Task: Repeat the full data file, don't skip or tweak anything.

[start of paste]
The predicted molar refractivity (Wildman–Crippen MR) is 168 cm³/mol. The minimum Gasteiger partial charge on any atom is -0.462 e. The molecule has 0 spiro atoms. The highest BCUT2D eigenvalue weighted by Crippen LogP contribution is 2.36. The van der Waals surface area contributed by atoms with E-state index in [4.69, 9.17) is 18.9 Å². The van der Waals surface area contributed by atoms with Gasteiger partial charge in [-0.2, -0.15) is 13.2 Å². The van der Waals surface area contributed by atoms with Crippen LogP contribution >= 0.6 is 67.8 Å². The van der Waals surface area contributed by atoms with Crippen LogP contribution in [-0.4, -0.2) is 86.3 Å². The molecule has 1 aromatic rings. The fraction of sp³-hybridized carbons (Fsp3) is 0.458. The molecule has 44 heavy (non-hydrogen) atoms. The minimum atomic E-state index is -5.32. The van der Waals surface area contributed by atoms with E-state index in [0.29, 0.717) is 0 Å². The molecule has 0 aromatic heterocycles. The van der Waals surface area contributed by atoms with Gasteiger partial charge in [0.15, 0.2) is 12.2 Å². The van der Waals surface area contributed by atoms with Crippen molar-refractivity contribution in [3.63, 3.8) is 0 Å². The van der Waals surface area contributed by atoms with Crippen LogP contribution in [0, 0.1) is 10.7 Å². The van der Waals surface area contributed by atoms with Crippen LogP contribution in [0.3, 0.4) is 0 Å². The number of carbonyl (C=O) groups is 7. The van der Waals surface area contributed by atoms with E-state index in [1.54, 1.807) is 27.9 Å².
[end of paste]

The predicted molar refractivity (Wildman–Crippen MR) is 168 cm³/mol. The minimum Gasteiger partial charge on any atom is -0.462 e. The molecule has 0 spiro atoms. The highest BCUT2D eigenvalue weighted by Crippen LogP contribution is 2.36. The van der Waals surface area contributed by atoms with E-state index in [4.69, 9.17) is 18.9 Å². The van der Waals surface area contributed by atoms with Gasteiger partial charge in [-0.2, -0.15) is 13.2 Å². The van der Waals surface area contributed by atoms with Crippen LogP contribution >= 0.6 is 67.8 Å². The van der Waals surface area contributed by atoms with Crippen LogP contribution in [-0.4, -0.2) is 86.3 Å². The molecule has 1 aromatic rings. The fraction of sp³-hybridized carbons (Fsp3) is 0.458. The molecule has 44 heavy (non-hydrogen) atoms. The minimum atomic E-state index is -5.32. The van der Waals surface area contributed by atoms with E-state index in [0.29, 0.717) is 0 Å². The molecule has 0 aromatic heterocycles. The van der Waals surface area contributed by atoms with Gasteiger partial charge in [0.15, 0.2) is 12.2 Å². The van der Waals surface area contributed by atoms with Crippen molar-refractivity contribution in [3.63, 3.8) is 0 Å². The van der Waals surface area contributed by atoms with Crippen LogP contribution in [0, 0.1) is 10.7 Å². The van der Waals surface area contributed by atoms with Crippen LogP contribution in [0.3, 0.4) is 0 Å². The number of carbonyl (C=O) groups is 7. The van der Waals surface area contributed by atoms with E-state index in [1.54, 1.807) is 27.9 Å².